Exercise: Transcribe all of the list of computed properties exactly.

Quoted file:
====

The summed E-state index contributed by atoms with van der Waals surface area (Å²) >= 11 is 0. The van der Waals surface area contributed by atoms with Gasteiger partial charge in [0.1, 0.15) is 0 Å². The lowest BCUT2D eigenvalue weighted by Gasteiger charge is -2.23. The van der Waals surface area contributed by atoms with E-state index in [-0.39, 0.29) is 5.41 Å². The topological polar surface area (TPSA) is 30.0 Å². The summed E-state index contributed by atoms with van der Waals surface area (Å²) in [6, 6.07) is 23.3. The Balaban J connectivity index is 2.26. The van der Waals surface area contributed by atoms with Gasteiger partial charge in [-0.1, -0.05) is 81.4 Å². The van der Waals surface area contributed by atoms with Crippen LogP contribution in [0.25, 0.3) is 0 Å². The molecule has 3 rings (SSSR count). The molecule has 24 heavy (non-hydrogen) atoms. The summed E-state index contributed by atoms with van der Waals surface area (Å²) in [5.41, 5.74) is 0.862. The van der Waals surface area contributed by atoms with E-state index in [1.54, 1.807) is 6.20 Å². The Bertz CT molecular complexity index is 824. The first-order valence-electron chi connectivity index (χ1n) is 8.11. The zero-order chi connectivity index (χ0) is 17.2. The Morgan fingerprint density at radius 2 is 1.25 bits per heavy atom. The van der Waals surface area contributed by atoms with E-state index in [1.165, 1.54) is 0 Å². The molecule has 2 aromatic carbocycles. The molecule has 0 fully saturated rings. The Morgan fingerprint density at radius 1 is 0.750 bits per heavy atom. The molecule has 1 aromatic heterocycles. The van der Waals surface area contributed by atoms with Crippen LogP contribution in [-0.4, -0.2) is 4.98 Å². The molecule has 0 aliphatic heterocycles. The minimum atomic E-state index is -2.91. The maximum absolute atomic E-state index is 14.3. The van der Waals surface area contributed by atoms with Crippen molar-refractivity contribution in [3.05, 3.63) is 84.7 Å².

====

The summed E-state index contributed by atoms with van der Waals surface area (Å²) >= 11 is 0. The van der Waals surface area contributed by atoms with Gasteiger partial charge in [0.1, 0.15) is 0 Å². The lowest BCUT2D eigenvalue weighted by Gasteiger charge is -2.23. The van der Waals surface area contributed by atoms with E-state index in [-0.39, 0.29) is 5.41 Å². The topological polar surface area (TPSA) is 30.0 Å². The summed E-state index contributed by atoms with van der Waals surface area (Å²) in [6, 6.07) is 23.3. The Balaban J connectivity index is 2.26. The van der Waals surface area contributed by atoms with Gasteiger partial charge in [-0.1, -0.05) is 81.4 Å². The van der Waals surface area contributed by atoms with Crippen LogP contribution in [0.25, 0.3) is 0 Å². The molecule has 3 rings (SSSR count). The molecule has 24 heavy (non-hydrogen) atoms. The summed E-state index contributed by atoms with van der Waals surface area (Å²) in [5.41, 5.74) is 0.862. The van der Waals surface area contributed by atoms with E-state index in [1.54, 1.807) is 6.20 Å². The Bertz CT molecular complexity index is 824. The first-order valence-electron chi connectivity index (χ1n) is 8.11. The zero-order chi connectivity index (χ0) is 17.2. The Morgan fingerprint density at radius 2 is 1.25 bits per heavy atom. The van der Waals surface area contributed by atoms with E-state index in [1.165, 1.54) is 0 Å². The molecule has 2 aromatic carbocycles. The molecule has 0 fully saturated rings. The Morgan fingerprint density at radius 1 is 0.750 bits per heavy atom. The molecule has 1 aromatic heterocycles. The van der Waals surface area contributed by atoms with Crippen LogP contribution in [-0.4, -0.2) is 4.98 Å². The molecule has 0 aliphatic heterocycles. The minimum atomic E-state index is -2.91. The maximum absolute atomic E-state index is 14.3. The van der Waals surface area contributed by atoms with Crippen molar-refractivity contribution in [3.05, 3.63) is 84.7 Å².